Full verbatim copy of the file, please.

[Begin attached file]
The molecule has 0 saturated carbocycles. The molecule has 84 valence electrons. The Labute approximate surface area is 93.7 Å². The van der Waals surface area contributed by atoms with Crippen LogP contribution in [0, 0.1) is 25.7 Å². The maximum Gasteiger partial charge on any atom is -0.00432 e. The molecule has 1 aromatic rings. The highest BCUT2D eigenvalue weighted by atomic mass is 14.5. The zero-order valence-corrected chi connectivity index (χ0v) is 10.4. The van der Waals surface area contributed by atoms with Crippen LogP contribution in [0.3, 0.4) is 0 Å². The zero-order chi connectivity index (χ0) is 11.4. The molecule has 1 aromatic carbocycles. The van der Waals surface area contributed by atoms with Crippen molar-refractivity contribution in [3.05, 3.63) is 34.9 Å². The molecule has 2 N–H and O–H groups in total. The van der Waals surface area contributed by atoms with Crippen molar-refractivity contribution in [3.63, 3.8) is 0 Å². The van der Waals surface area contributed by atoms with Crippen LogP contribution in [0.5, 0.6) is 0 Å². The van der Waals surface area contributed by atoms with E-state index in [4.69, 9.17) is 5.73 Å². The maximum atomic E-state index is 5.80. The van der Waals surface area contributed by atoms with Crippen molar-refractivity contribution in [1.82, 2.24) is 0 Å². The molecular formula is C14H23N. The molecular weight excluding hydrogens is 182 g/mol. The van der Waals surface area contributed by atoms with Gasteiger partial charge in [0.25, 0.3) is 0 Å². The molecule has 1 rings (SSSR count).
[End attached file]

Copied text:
The molecule has 0 saturated carbocycles. The molecule has 84 valence electrons. The Labute approximate surface area is 93.7 Å². The van der Waals surface area contributed by atoms with Crippen LogP contribution in [0, 0.1) is 25.7 Å². The maximum Gasteiger partial charge on any atom is -0.00432 e. The molecule has 1 aromatic rings. The highest BCUT2D eigenvalue weighted by atomic mass is 14.5. The zero-order valence-corrected chi connectivity index (χ0v) is 10.4. The van der Waals surface area contributed by atoms with Crippen LogP contribution in [0.3, 0.4) is 0 Å². The zero-order chi connectivity index (χ0) is 11.4. The molecule has 1 aromatic carbocycles. The van der Waals surface area contributed by atoms with Crippen molar-refractivity contribution in [3.05, 3.63) is 34.9 Å². The molecule has 2 N–H and O–H groups in total. The van der Waals surface area contributed by atoms with Crippen molar-refractivity contribution in [3.63, 3.8) is 0 Å². The van der Waals surface area contributed by atoms with Crippen LogP contribution in [0.5, 0.6) is 0 Å². The van der Waals surface area contributed by atoms with E-state index in [4.69, 9.17) is 5.73 Å². The maximum atomic E-state index is 5.80. The van der Waals surface area contributed by atoms with Crippen molar-refractivity contribution in [1.82, 2.24) is 0 Å². The molecular formula is C14H23N. The molecular weight excluding hydrogens is 182 g/mol. The van der Waals surface area contributed by atoms with Gasteiger partial charge in [0.25, 0.3) is 0 Å². The molecule has 1 rings (SSSR count).